Credit Suisse and Deutsche Bank Agree to Huge Fines with U.S.

Deutsche Bank hopes for a fresh start to 2017 after it reached a deal of $7.2 billion with authorities in the U.S. to settle the allegations of how it sold mortgage-backed securities.

The largest lender in Germany said Friday that it agreed to in principle to pay a civil fine of $3.1 billion that would be supplemented by a $4.1 billion payment to consumer relief over time.

This announcement of its fine comes amidst a number of banking stories that are related to the selling problems of mortgage-backed securities that were published prior to the European market opening on Friday.

The news included articles about federal prosecutors in the U.S. planning to sue Barclay’s bank in Britain and that Credit Suisse also reached a provisional deal of $5.3 billion, which means the Swiss-based bank would take a charge before taxes of close to $2 billion.

Of the total demanded by authorities of Credit Suisse, more than $2.48 billion is an immediate fine that settles claims and another $2.8 billion is to be paid over a period of five years in consumer relief.

The agreement with Deutsche Bank follows negotiations that lasted months with the Department of Justice in the U.S. and is the third largest penalty to date imposed against a bank for the settlement of claims for miss-sold MBS.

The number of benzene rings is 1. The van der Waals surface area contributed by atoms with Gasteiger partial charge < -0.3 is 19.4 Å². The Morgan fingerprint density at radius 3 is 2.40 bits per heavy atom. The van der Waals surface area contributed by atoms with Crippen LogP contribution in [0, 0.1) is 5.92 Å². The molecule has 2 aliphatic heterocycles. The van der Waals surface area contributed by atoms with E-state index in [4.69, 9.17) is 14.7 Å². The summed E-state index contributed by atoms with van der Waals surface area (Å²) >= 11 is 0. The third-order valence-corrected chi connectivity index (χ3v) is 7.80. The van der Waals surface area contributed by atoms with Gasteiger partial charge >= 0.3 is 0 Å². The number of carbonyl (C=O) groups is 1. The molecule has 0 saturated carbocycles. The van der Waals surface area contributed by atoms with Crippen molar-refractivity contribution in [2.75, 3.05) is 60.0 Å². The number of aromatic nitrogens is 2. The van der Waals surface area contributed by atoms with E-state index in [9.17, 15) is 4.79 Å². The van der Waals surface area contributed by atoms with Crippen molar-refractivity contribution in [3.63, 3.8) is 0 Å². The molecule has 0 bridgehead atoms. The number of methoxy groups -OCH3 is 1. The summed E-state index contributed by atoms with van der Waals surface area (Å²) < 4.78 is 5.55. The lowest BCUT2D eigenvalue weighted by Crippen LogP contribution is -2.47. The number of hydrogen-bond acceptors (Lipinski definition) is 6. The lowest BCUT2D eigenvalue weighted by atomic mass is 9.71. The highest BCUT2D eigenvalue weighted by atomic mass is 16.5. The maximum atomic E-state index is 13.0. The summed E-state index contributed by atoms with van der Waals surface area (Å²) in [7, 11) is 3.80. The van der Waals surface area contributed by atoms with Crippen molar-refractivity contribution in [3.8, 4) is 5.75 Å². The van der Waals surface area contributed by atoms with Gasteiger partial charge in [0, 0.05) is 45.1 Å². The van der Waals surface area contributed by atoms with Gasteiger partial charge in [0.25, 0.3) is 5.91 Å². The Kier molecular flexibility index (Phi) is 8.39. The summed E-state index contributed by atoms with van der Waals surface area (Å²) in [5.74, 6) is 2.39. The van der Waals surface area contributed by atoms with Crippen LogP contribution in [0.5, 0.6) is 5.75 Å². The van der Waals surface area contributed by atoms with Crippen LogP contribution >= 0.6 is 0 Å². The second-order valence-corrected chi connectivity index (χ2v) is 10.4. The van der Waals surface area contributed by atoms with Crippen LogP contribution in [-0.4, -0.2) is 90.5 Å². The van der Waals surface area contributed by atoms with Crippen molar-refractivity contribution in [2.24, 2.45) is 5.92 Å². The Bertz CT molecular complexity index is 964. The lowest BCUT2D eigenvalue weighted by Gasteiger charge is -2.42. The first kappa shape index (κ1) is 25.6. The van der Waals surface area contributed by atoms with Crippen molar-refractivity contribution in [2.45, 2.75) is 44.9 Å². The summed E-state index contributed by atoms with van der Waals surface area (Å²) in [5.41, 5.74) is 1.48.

Although the payment of $7.2 billion is very large, investors could take comfort knowing it was far less than the fine of $16.8 billion that Bank of America paid in August of 2014 and $9 billion that JPMorgan Chase was charged in November of 2013.

In addition, of the entire amount, just $3.1 billion that represents the civil fine is required to be delivered imminently in cash.

Its entire penalty is about half the $14 billion that the Justice Departed claimed in September, which spooked many investors into selling shares of the German bank a knocking the value down to a record low.

Since then the stocked staged a big comeback of 68% through the close of business on Thursday, although it is still languishing more than 20% below its price to start 2016.

Overnight in Italy the government approved a rescue package of $20.9 billion for Italian banks under crisis, with Banca Monte dei Paschi de Siena ready to become the first recipient of the new fund from the government.

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